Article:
Just posted, an interview with Tokyo Police Club’s Greg Alsop, wherein Greg talks about how the band found Saddle Creek Records — or more accurately, how Saddle Creek found them — and why a bunch of Canada natives would sign with a label headquartered in Omaha Nebraska. Read it here.
The only question that didn’t make it into the story: How does it feel to be the label’s sole dance band now that The Faint have jumped ship? It was the first time Alsop had heard the news. “Really?” he asked. “I don’t know if we’re a dance band like The Faint were. I consider our music more pop with a groove. It’s so weird that people want to peg the word ‘dance’ in front of every genre — dance pop , dance punk. We’re not really a dance band. We don’t use stereotypical dance beats. But if people can move their body in rhythm to our music, that’s great.”
I can see where Alsop is coming from — TPC doesn’t sound like a dance band to me, either. But that hasn’t stopped a cadre of critics to proclaim them a “dance punk” band. The good news is that the rep comes as a result of the audience reaction at their live shows. TPC gets the kids jumping, and that’s something any band would be proud of.
I’m told there are still plenty of tickets available for Friday night’s TPC show at Slowdown, though you’ll save a couple bucks if you pick them up today (instead of tomorrow).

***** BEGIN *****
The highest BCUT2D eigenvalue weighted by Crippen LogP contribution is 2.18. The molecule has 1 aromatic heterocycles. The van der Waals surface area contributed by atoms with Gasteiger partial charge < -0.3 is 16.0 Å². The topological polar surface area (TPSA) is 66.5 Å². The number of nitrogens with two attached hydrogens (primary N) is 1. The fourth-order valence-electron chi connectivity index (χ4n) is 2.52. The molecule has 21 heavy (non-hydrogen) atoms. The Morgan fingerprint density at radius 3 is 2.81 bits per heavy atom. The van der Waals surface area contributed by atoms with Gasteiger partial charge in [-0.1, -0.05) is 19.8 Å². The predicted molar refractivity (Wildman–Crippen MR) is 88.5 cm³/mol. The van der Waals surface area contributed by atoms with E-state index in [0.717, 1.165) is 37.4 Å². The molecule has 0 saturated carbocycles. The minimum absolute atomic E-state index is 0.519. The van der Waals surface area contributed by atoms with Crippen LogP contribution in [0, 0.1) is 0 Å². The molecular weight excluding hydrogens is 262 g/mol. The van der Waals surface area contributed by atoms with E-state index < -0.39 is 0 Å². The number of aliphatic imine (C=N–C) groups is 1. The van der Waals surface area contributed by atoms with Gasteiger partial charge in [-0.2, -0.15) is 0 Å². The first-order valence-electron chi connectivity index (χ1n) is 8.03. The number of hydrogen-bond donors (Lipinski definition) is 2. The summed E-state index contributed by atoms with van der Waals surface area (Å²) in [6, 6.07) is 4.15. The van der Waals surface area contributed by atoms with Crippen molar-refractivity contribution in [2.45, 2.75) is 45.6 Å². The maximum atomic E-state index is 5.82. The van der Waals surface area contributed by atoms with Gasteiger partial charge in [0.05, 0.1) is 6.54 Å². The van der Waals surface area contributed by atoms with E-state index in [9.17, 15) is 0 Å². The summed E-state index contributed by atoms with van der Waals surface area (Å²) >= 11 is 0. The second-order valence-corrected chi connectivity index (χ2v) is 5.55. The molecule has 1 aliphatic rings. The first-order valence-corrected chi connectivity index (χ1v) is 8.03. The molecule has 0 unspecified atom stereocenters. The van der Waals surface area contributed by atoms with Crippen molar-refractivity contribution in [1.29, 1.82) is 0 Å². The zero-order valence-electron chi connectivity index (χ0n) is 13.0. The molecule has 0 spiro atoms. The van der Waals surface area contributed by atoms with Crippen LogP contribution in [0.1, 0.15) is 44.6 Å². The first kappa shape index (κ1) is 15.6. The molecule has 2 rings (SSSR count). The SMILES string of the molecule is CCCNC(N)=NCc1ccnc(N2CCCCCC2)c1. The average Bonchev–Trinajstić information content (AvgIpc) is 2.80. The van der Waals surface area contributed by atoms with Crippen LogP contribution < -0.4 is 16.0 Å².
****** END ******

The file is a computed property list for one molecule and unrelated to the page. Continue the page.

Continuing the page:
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Speaking of shows at Slowdown…
I arrived last night at around 9:35 and expected to find a queue draped around the corner to get inside, what with the new age-verification permission-slip policy in place. Figured there would be someone carefully making sure that the youngsters had their papers in order. But the line was only about a dozen people deep and moved quickly. The original plan was — and is — for Slowdown to have a computer set up for quick database verification. But a simple print-out is really all they need this early in the game. Permission slip numbers at Slowdown have gone from nine to 90 in the past couple of weeks, and will only continue to grow as the venue books more shows that attract an all-ages audience, like Rilo Kiley.